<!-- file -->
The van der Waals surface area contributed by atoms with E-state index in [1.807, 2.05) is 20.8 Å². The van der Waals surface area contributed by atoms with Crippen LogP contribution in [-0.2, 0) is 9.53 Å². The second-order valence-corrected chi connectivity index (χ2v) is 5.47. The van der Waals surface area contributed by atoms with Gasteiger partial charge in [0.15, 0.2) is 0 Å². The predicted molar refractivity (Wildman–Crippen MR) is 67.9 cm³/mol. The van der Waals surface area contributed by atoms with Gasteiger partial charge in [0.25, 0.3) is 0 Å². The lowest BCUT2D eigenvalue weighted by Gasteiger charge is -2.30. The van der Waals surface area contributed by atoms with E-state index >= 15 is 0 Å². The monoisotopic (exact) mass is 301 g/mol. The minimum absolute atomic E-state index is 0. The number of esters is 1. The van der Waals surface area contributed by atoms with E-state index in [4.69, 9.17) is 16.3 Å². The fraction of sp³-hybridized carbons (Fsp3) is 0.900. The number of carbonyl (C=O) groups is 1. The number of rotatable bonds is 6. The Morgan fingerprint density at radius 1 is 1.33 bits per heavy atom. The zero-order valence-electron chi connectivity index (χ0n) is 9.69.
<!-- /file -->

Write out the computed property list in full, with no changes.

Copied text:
The van der Waals surface area contributed by atoms with E-state index in [1.807, 2.05) is 20.8 Å². The van der Waals surface area contributed by atoms with Crippen LogP contribution in [-0.2, 0) is 9.53 Å². The second-order valence-corrected chi connectivity index (χ2v) is 5.47. The van der Waals surface area contributed by atoms with Gasteiger partial charge in [0.15, 0.2) is 0 Å². The predicted molar refractivity (Wildman–Crippen MR) is 67.9 cm³/mol. The van der Waals surface area contributed by atoms with Gasteiger partial charge in [0.25, 0.3) is 0 Å². The lowest BCUT2D eigenvalue weighted by Gasteiger charge is -2.30. The van der Waals surface area contributed by atoms with E-state index >= 15 is 0 Å². The monoisotopic (exact) mass is 301 g/mol. The minimum absolute atomic E-state index is 0. The number of esters is 1. The van der Waals surface area contributed by atoms with E-state index in [4.69, 9.17) is 16.3 Å². The fraction of sp³-hybridized carbons (Fsp3) is 0.900. The number of carbonyl (C=O) groups is 1. The number of rotatable bonds is 6. The Morgan fingerprint density at radius 1 is 1.33 bits per heavy atom. The zero-order valence-electron chi connectivity index (χ0n) is 9.69.